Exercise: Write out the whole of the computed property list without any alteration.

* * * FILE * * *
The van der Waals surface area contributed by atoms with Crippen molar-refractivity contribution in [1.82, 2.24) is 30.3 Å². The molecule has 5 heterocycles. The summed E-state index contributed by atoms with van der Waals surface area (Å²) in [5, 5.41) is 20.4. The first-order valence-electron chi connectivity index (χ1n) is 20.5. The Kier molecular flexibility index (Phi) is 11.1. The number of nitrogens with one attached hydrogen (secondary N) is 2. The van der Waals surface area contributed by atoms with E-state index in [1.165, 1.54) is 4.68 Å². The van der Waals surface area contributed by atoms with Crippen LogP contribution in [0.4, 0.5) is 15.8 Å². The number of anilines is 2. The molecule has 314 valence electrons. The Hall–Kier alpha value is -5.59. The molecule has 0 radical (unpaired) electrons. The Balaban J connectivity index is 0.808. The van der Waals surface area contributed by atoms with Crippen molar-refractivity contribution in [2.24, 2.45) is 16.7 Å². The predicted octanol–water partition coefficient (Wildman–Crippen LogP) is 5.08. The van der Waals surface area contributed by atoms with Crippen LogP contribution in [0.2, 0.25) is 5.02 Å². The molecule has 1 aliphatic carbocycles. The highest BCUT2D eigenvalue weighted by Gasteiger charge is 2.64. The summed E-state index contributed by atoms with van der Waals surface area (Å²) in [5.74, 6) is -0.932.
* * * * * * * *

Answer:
The van der Waals surface area contributed by atoms with Crippen molar-refractivity contribution in [1.82, 2.24) is 30.3 Å². The molecule has 5 heterocycles. The summed E-state index contributed by atoms with van der Waals surface area (Å²) in [5, 5.41) is 20.4. The first-order valence-electron chi connectivity index (χ1n) is 20.5. The Kier molecular flexibility index (Phi) is 11.1. The number of nitrogens with one attached hydrogen (secondary N) is 2. The van der Waals surface area contributed by atoms with E-state index in [1.165, 1.54) is 4.68 Å². The van der Waals surface area contributed by atoms with Crippen LogP contribution in [0.4, 0.5) is 15.8 Å². The number of anilines is 2. The molecule has 314 valence electrons. The Hall–Kier alpha value is -5.59. The molecule has 0 radical (unpaired) electrons. The Balaban J connectivity index is 0.808. The van der Waals surface area contributed by atoms with Crippen molar-refractivity contribution in [2.24, 2.45) is 16.7 Å². The predicted octanol–water partition coefficient (Wildman–Crippen LogP) is 5.08. The van der Waals surface area contributed by atoms with Crippen LogP contribution in [0.2, 0.25) is 5.02 Å². The molecule has 1 aliphatic carbocycles. The highest BCUT2D eigenvalue weighted by Gasteiger charge is 2.64. The summed E-state index contributed by atoms with van der Waals surface area (Å²) in [5.74, 6) is -0.932.